In the spring of 1915, Fortunino Matania traveled to the front lines of the Great War to research his illustrations for the British illustrated journal The Sphere.
|Neuve Chapelle, 1915, by Fortunino Matania, Royal Worcestershire Regiment Museum|
He sketched the positions of the dead and the the layout of the defenses, reconstructing the battle that had just taken place. But the battlefield was still hot, and his attempts to sketch were interrupted by machine gun fire. Ducking into a trench, he bobbed his head up for a few seconds to take in the view of the nearby village and the debris—a battered teakettle, a discarded bottle, and a sardine can.
A shell exploded just five yards away, covering him and his sketchbook with dirt. He escaped to the relative safety of a field hospital, where he interviewed survivors. Returning to his studio in England, he dug a trench in his own garden to reconstruct the scene in real life, where he could study the effects in safety.
This story is just one of many contained in a new book called Goodbye, Old Man: Matania's Vision of the First World War about the Italian-born illustrator Fortunino Matania (1881-1963). The title is a reference to his most famous image, showing a soldier saying farewell to his dying horse as his buddies urge him on.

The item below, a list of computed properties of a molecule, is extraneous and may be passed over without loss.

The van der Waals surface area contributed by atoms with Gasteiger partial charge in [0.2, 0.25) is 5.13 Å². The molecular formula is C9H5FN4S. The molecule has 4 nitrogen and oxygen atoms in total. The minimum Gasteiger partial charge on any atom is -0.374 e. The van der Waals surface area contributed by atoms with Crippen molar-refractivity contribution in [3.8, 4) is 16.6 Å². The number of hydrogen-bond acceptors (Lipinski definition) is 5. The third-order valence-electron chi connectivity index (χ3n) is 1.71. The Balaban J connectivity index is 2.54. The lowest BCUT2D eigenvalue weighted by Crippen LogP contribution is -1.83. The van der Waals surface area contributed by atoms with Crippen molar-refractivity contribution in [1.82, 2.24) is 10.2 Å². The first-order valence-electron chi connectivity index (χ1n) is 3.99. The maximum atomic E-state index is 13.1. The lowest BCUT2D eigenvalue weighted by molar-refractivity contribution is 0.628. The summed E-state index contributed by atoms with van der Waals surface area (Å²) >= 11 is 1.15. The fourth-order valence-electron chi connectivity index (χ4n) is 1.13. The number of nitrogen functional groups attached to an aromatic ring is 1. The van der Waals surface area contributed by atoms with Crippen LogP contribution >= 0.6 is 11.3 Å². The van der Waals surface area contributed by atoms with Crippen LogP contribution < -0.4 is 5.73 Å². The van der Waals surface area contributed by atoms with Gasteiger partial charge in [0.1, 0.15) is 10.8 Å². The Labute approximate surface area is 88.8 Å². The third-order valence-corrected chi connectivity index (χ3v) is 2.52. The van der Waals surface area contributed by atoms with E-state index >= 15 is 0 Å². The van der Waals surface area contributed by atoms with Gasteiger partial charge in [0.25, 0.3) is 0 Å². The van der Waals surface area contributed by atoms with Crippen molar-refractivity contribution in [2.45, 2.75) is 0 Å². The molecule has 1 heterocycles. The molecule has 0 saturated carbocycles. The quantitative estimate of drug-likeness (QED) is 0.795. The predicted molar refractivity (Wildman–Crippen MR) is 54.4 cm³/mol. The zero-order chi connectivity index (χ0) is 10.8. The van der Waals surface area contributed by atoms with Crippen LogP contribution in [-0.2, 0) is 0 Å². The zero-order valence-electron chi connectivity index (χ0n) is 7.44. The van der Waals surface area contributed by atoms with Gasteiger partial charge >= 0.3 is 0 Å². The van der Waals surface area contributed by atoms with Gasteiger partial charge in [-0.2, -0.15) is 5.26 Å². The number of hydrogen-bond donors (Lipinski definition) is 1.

The book is softcover, 6 3/4 x 7 1/2 inches with over 100 illustrations, more than 30 of which are in color. The images are reproduced both from original art and from tearsheets. Because of the petite size of the book, the illustrations are unfortunately disappointingly small, but they're well captioned, and larger files can often be found online. List price is U.S. $18.95, but it can be found on Amazon for less than $15.00.
The book does much to fill the gap in published information about this underappreciated artist whom I've written about many times before on this blog. It's an especially good resource for anyone interested in the documentation of World War I. I hope that someone will produce another book covering his vast output of historical illustrations after the war.
Previous GJ posts on Matania